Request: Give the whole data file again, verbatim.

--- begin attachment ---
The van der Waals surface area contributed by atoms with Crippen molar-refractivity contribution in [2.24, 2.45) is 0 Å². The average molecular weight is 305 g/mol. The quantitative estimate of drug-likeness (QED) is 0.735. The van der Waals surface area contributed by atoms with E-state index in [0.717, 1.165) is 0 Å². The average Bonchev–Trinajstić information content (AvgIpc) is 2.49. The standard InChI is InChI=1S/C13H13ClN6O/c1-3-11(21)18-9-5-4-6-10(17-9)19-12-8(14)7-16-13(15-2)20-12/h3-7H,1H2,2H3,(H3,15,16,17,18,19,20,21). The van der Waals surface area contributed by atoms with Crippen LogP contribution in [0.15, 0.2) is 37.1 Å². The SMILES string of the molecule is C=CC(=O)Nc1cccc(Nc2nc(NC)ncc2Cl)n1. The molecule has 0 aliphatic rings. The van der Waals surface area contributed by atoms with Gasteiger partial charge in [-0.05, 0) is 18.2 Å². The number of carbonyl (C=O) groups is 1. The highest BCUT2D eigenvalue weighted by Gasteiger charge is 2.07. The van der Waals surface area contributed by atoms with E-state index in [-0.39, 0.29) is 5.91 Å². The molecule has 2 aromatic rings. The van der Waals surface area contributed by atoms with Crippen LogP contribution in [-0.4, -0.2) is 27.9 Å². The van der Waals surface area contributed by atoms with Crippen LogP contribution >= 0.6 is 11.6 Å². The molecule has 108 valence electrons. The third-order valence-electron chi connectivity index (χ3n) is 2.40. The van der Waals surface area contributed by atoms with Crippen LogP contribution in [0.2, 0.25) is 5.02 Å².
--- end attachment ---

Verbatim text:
The van der Waals surface area contributed by atoms with Crippen molar-refractivity contribution in [2.24, 2.45) is 0 Å². The average molecular weight is 305 g/mol. The quantitative estimate of drug-likeness (QED) is 0.735. The van der Waals surface area contributed by atoms with E-state index in [0.717, 1.165) is 0 Å². The average Bonchev–Trinajstić information content (AvgIpc) is 2.49. The standard InChI is InChI=1S/C13H13ClN6O/c1-3-11(21)18-9-5-4-6-10(17-9)19-12-8(14)7-16-13(15-2)20-12/h3-7H,1H2,2H3,(H3,15,16,17,18,19,20,21). The van der Waals surface area contributed by atoms with Crippen LogP contribution in [0.15, 0.2) is 37.1 Å². The SMILES string of the molecule is C=CC(=O)Nc1cccc(Nc2nc(NC)ncc2Cl)n1. The molecule has 0 aliphatic rings. The van der Waals surface area contributed by atoms with Gasteiger partial charge in [-0.05, 0) is 18.2 Å². The number of carbonyl (C=O) groups is 1. The highest BCUT2D eigenvalue weighted by Gasteiger charge is 2.07. The van der Waals surface area contributed by atoms with E-state index in [-0.39, 0.29) is 5.91 Å². The molecule has 2 aromatic rings. The van der Waals surface area contributed by atoms with Crippen LogP contribution in [-0.4, -0.2) is 27.9 Å². The van der Waals surface area contributed by atoms with Crippen LogP contribution >= 0.6 is 11.6 Å². The molecule has 108 valence electrons. The third-order valence-electron chi connectivity index (χ3n) is 2.40. The van der Waals surface area contributed by atoms with Crippen LogP contribution in [0.2, 0.25) is 5.02 Å².